The ESA DUE GlobAlbedo Land Surface Albedo Products from European Sensors and their Analysis and Validation
Muller, Jan-Peter1; López, Gerardo1; Watson, Gill1; Shane, Neville1; Kennedy, Tom1; Lewis, Philip1; Fischer, Jürgen2; Guanter, Luis2; Domenech, Carlos3; Preusker, Réné3; North, Peter4; Heckel, Andreas4; Danne, Olaf5; Krämer, Uwe5; Zühlke, Marco5; Brockmann, Carsten5; Cescatti, Alessandro6; Pinnock, Simon7
1UCL MSSL, UNITED KINGDOM; 2FUB, GERMANY; 3FUB, UNITED KINGDOM; 4Swansea University, UNITED KINGDOM; 5Brockmann Consult, GERMANY; 6JRC Ispra, ITALY; 7ESA-ESRIN, ITALY
A land surface broadband albedo map of the entire Earth's land surface, including snow, is required for use in Global Climate Model initialisation and verification as well as in hydrological modelling of Soil-Vegetation Transfer Schemes (SVATS). A group of 10 users were selected to work with the GlobAlbedo* Implementation team to define requirements and drive the project towards practical applications of the product.
To generate such a map by temporal compositing at 1km and lower resolution on both equal area and latitude, longitude grid requires both sufficient directional looks and the very precise correction of top-of-atmosphere radiances to ''at surface'' directional reflectances (SDRs). In addition, such a map requires precise radiometric calibration and inter-calibration of different sensors  and the computation of radiative transfer coefficients to derive broadband SDRs from different input narrowband SDRs and given sufficient angular sampling from all the directional looks within a given temporal window, derive a suitable BRDF and albedo products such as DHR (Direct Hemispherical Reflectance known as ''black-sky'') and BHR (BiHemispherical Reflectance, known as ''white-sky'') . The final albedo product has been integrated in three spectral broadband ranges, namely the solar spectrum (400-3000nm), the visible (400-700nm) and the near- and shortwave-infrared (700-3000nm). In addition, maps of normalized difference vegetation index (NDVI) and fraction of absorbed photosynthetically active radiation (fAPAR) are being generated consistent with the albedo product to complement the Globalbedo data set for analysis of vegetation-related processes .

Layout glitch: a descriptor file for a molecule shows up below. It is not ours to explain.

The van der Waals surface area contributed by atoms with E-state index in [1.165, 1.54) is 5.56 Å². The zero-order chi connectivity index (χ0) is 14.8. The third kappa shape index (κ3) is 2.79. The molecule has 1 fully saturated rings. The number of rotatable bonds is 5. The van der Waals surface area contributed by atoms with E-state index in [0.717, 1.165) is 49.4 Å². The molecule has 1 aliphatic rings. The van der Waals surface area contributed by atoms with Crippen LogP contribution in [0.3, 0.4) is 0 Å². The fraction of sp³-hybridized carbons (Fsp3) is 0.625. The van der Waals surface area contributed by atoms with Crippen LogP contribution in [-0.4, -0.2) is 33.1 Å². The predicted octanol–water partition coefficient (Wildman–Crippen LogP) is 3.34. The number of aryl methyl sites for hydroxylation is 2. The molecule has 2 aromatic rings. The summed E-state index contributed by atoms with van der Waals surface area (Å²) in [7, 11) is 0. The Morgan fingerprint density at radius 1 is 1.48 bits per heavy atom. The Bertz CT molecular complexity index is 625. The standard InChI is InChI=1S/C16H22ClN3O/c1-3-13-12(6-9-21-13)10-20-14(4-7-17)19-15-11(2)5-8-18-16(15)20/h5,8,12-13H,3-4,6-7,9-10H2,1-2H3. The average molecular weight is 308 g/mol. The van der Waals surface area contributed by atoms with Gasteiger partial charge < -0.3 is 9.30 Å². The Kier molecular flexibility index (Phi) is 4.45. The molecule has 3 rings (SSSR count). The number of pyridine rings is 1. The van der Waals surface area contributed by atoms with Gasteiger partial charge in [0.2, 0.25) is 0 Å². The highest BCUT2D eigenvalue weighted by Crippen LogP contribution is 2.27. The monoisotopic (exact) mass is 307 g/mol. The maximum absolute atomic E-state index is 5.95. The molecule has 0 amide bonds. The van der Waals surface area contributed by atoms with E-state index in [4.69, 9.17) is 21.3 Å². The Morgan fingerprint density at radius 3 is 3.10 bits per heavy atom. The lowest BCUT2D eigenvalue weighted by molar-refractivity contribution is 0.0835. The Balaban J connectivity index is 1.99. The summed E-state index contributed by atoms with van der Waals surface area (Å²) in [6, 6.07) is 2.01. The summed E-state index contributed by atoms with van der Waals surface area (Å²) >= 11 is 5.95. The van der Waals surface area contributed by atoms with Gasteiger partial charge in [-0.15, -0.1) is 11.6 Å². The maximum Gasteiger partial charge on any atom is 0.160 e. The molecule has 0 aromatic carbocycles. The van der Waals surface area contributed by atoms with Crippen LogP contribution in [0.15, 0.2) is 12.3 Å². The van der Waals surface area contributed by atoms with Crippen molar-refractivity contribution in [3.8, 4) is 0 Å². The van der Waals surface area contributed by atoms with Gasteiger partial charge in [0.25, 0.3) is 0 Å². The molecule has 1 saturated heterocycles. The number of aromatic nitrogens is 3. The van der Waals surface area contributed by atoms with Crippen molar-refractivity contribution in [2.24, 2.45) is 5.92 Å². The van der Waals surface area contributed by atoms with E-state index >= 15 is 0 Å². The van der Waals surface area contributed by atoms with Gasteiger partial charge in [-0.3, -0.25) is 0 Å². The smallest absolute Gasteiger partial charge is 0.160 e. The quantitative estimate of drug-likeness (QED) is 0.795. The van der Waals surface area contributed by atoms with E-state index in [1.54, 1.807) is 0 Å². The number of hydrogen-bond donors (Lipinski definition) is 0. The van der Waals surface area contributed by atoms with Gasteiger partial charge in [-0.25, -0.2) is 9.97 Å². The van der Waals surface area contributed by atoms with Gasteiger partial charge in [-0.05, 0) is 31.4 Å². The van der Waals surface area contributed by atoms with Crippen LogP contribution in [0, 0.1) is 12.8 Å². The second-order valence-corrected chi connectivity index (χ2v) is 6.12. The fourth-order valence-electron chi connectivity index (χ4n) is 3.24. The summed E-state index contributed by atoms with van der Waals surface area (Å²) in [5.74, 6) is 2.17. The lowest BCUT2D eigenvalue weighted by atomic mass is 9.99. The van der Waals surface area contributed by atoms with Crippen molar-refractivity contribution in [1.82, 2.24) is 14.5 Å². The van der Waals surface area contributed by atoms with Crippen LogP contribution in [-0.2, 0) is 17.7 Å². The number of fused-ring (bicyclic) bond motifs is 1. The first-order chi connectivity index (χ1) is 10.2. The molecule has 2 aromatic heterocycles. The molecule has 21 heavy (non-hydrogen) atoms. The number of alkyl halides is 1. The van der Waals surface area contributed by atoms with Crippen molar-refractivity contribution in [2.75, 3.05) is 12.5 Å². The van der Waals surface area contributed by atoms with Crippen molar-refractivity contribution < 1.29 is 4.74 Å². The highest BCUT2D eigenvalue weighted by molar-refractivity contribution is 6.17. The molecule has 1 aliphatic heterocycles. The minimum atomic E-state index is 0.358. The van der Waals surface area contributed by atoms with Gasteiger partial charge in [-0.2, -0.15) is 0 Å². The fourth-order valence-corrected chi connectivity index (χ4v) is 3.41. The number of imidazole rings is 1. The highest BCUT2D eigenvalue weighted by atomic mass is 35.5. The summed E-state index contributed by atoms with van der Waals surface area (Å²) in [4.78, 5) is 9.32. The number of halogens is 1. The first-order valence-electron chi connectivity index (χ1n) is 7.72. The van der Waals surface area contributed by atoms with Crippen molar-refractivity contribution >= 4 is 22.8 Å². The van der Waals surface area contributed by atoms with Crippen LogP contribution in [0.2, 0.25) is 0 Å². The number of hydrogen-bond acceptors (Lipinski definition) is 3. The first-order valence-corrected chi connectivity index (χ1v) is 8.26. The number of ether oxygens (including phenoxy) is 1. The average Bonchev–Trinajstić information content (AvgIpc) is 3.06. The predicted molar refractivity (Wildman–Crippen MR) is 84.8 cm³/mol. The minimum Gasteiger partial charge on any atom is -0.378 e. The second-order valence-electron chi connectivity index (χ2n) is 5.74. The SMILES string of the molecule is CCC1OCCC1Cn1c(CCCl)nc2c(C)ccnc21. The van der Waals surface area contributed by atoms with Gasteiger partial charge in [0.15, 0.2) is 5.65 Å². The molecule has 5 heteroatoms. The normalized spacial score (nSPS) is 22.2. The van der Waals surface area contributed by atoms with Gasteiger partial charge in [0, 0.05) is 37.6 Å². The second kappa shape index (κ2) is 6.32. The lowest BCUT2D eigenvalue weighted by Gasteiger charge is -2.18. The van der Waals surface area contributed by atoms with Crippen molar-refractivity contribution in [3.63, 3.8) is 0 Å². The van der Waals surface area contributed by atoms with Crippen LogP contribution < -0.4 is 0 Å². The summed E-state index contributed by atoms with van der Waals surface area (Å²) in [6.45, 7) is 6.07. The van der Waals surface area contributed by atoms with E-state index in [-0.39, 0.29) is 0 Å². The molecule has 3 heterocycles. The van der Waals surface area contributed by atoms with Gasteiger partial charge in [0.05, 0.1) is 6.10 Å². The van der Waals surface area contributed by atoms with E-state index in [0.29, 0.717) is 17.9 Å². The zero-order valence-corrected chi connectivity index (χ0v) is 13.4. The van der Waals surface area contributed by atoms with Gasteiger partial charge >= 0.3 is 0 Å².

To achieve the aim of deriving independent estimates using European only assets, GlobAlbedo set out to create a 15 year time series by employing SPOT4-VEGETATION and SPOT5-VEGETATION2 as well as ENVISAT-MERIS. Legacy algorithms for deriving SDRs using an optimal estimation approach are outlined in  as well as the use of a prior estimation dataset called a ''prior'' using a novel system for gap-filling using ten year mean estimates derived from US sensors . Each and every output pixel albedo value has an estimated uncertainty associated with it and the corresponding BRDF has a full variance-covariance matrix for each and every pixel.
Results from the processing of 14 years (1998-2012) will be shown together with an assessment of the accuracy of this prototype dataset using contemporaneous satellite and tower-based albedometer measurements from the FLUXNET network . The processing chain has been set-up so that the product could, with suitable support, be carried forward using SPOT5-VEGETATION2 and Proba-Vuntil the launch of SENTINEL-3 when SLSTR and OLCI could be employed to take over.
The final GlobAlbedo product is available from http://www.GlobAlbedo.org/ including a detailed validation assessment, an ATBD and a Product User Guide, browse products of each and every 10° by 10° tile as well as animations of different products from all 1km 10° x 10° tiles as well as global products. The website also includes the ability to download products by subsetted point, tile or globally. Products are provided in netCDF (CF) format for easy ingest into GCM and SVATS. They are produced on 8-daily and monthly time-steps. The DHR-BHR can also be converted to ''Blue Sky'' given an AOD derived from satellite or from a ground-based sun photometer. Examples of this will be shown. The GlobAlbedo dataset has been analysed for different features associated with land surface changes such as droughts, impact of ephemeral snow and
 D. Potts, S. Mackin, J-P. Muller, N. Fox (2012). Sensor Intercalibration over Dome C for the ESA GlobAlbedo Project. IEEE Trans. Geosci. Rem. Sens. DOI: 10.1109/TGRS.2012.2217749
 GlobAlbedo_ATBD_V3.0 (2011). GlobAlbedo: Algorithm Theoretical Basis Document. Authors: P. Lewis, C. Brockmann, O. Danne, J. Fischer, L. Guanter, A. Heckel, O. Krueger, G. López, J-P. Muller, P. North, D. Potts, R. Preusker. Available from http://www.GlobAlbedo.org/
 Pinty, B., Jung, M., Kaminski, T., Lavergne, T., Mund, M., Plummer, S., Thomas, E., Widlowski, J.L., 2011. Evaluation of the JRC-TIP 0.01° products over a mid-latitude deciduous forest site. Remote Sens. Environ. 115, 3567-3581.
 Cescatti, A., Marcolla, B., Vannan, S.K.S., Pan, J.Y., Roman, M.O., Yang, X., Ciais, P., Cook, R.B., Law, B.E., Matteucci, G., Migliavacca, M., Moors, E., Richardson, A.D., Seufert, G., Schaaf, C.B., 2012. Intercomparison of MODIS albedo retrievals and in situ measurements across the global FLUXNET network. Remote Sens. Environ. 121, 323-334.
* work supported under ESA/ESRIN contract 22390/09/I-OL